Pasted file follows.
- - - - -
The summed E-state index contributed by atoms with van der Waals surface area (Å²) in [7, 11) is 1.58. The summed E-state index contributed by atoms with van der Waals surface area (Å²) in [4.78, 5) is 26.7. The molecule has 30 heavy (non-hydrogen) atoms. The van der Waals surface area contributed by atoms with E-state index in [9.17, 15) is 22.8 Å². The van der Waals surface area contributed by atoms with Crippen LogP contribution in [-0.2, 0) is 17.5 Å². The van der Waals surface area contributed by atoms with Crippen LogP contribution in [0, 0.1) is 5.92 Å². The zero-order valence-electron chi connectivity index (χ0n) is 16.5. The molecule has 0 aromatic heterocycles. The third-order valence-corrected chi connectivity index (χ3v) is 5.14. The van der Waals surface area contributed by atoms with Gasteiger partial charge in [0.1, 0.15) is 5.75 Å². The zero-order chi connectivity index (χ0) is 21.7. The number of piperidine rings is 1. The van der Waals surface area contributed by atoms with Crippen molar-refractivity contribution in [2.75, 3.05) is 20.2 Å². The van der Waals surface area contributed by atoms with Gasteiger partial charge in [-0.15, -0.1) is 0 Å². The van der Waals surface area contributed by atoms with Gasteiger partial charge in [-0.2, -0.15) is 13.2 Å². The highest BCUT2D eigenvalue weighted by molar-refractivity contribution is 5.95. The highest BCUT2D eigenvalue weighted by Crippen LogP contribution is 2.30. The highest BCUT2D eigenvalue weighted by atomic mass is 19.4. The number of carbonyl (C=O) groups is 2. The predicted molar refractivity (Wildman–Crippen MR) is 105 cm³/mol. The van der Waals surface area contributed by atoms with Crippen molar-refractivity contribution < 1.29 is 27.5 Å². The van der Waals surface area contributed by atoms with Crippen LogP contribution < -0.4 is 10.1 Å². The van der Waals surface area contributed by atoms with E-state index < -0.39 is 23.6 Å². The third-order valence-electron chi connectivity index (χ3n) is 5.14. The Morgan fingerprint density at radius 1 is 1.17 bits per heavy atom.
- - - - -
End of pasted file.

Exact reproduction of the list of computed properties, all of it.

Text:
The summed E-state index contributed by atoms with van der Waals surface area (Å²) in [7, 11) is 1.58. The summed E-state index contributed by atoms with van der Waals surface area (Å²) in [4.78, 5) is 26.7. The molecule has 30 heavy (non-hydrogen) atoms. The van der Waals surface area contributed by atoms with E-state index in [9.17, 15) is 22.8 Å². The van der Waals surface area contributed by atoms with Crippen LogP contribution in [-0.2, 0) is 17.5 Å². The van der Waals surface area contributed by atoms with Crippen LogP contribution in [0, 0.1) is 5.92 Å². The zero-order valence-electron chi connectivity index (χ0n) is 16.5. The molecule has 0 aromatic heterocycles. The third-order valence-corrected chi connectivity index (χ3v) is 5.14. The van der Waals surface area contributed by atoms with Gasteiger partial charge in [0.1, 0.15) is 5.75 Å². The zero-order chi connectivity index (χ0) is 21.7. The number of piperidine rings is 1. The van der Waals surface area contributed by atoms with Crippen molar-refractivity contribution in [2.75, 3.05) is 20.2 Å². The van der Waals surface area contributed by atoms with Gasteiger partial charge in [-0.15, -0.1) is 0 Å². The van der Waals surface area contributed by atoms with Gasteiger partial charge in [-0.2, -0.15) is 13.2 Å². The highest BCUT2D eigenvalue weighted by molar-refractivity contribution is 5.95. The highest BCUT2D eigenvalue weighted by Crippen LogP contribution is 2.30. The highest BCUT2D eigenvalue weighted by atomic mass is 19.4. The number of carbonyl (C=O) groups is 2. The predicted molar refractivity (Wildman–Crippen MR) is 105 cm³/mol. The van der Waals surface area contributed by atoms with Crippen molar-refractivity contribution < 1.29 is 27.5 Å². The van der Waals surface area contributed by atoms with Crippen LogP contribution < -0.4 is 10.1 Å². The van der Waals surface area contributed by atoms with E-state index < -0.39 is 23.6 Å². The third-order valence-electron chi connectivity index (χ3n) is 5.14. The Morgan fingerprint density at radius 1 is 1.17 bits per heavy atom.